Realtor.com predicts home sales to come in at 7.0% above 2020, building momentum through the spring and continuing through the end of the year. Economic growth from coronavirus vaccines and more normal consumer spending will fuel this trend.
    As for home prices, they’re still going up, but they’re slowing down. 2020 is looking to end 7.6% over 2019. But 2021 should only increase by around 5.7%. This will be aided by many millennials trading up and adding inventory to the market.
    Speaking of inventory, 2020 saw half a million fewer homes on the market than the previous year. However, “newly listed homes” should be more numerous by the end of 2021. And we may even see an increase in inventory—a first since 2019.
    The big trends to watch out for, however, are an increase in first-time buyers, people wanting at-home offices, and suburban migration.
    Millennials make up the largest generation, and on their heels are the Gen-Zers who are entering their home-buying years. The older Millennials, those approaching 40, will be looking to trade up and purchase bigger homes to accommodate growing families. These two generations have been able to save money due to shelter-in-place orders and less going out in general, meaning they’ll have more money for down payments.

    Remote work was already a growing trend before the pandemic forced more white-collar workers to stay in their homes. And it looks like many will continue to primarily work away from the office, adding to the appeal of the suburbs. Look for an increase in listings mentioning home office space or even close-to-home remote-working options, like coffee shops.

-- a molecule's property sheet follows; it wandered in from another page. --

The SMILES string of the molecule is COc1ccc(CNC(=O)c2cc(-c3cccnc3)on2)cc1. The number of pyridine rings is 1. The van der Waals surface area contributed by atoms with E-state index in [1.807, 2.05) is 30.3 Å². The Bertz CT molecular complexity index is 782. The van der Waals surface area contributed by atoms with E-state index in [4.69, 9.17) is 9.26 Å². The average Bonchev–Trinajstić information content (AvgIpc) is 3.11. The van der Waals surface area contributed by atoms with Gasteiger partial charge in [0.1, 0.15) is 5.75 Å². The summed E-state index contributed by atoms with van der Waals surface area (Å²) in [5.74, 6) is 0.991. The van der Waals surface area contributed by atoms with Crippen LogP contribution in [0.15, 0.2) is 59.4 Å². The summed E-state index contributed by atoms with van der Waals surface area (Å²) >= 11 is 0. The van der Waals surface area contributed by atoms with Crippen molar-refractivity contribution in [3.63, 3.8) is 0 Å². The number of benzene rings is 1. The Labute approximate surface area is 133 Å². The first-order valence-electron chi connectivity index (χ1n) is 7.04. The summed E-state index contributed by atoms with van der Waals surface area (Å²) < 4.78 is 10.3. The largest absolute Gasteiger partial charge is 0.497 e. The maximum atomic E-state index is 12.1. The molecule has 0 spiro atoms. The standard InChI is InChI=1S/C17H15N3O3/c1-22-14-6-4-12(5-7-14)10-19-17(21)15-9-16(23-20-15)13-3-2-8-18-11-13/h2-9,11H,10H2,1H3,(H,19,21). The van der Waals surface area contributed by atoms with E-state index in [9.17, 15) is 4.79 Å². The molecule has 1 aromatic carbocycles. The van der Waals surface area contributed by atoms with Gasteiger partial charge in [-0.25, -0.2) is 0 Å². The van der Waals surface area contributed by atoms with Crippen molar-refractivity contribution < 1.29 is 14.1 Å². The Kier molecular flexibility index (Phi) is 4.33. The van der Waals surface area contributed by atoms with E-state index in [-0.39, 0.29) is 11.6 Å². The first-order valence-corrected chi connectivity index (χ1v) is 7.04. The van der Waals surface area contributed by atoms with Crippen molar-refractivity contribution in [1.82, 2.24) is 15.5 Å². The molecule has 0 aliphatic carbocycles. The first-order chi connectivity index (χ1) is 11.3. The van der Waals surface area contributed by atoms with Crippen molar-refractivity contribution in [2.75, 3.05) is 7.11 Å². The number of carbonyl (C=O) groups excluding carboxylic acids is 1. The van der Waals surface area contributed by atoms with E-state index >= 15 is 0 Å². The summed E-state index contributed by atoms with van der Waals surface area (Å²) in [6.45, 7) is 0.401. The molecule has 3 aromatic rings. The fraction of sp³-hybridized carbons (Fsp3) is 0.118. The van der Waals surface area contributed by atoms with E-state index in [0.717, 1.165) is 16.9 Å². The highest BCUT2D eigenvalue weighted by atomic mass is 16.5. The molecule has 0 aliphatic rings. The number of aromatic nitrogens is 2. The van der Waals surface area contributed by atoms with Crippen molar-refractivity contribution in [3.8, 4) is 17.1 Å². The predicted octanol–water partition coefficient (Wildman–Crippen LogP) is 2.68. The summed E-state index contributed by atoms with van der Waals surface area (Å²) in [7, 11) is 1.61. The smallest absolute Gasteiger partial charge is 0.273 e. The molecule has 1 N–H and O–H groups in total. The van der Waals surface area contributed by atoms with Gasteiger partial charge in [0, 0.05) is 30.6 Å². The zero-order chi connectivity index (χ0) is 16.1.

Since commutes have changed, so has the need to be downtown. More people are comfortable with the idea of commuting further if they have to than before, according to a summer survey.
    Sellers will continue to have the upper hand throughout the entire year due to an accelerated buying process—thank you, lower inventory. But all in all, 2021 should feel more normal and predictable than 2020.
    COMMERCIAL READ
    LIST YOUR HOME online, for one low set fee!
    Experience The Everhome Way and discover the benefits, risk free.
    Explore Everhome’s easy to use listing service risk free and begin your journey to sell your home like a REALTOR. Get the benefits of massive exposure, full service representation for critical elements of negotiations, legal forms, escrow and title for a low set fee, that saves you thousands.
    Visit everhome.io that WWW dot E V E R H O M E dot I O
    That’s everhome for every home

    Recurring Segments

    (7 Min) What’s Happening with NAR Segment: “Realtors Apologize for Role in Housing Racial Discriminati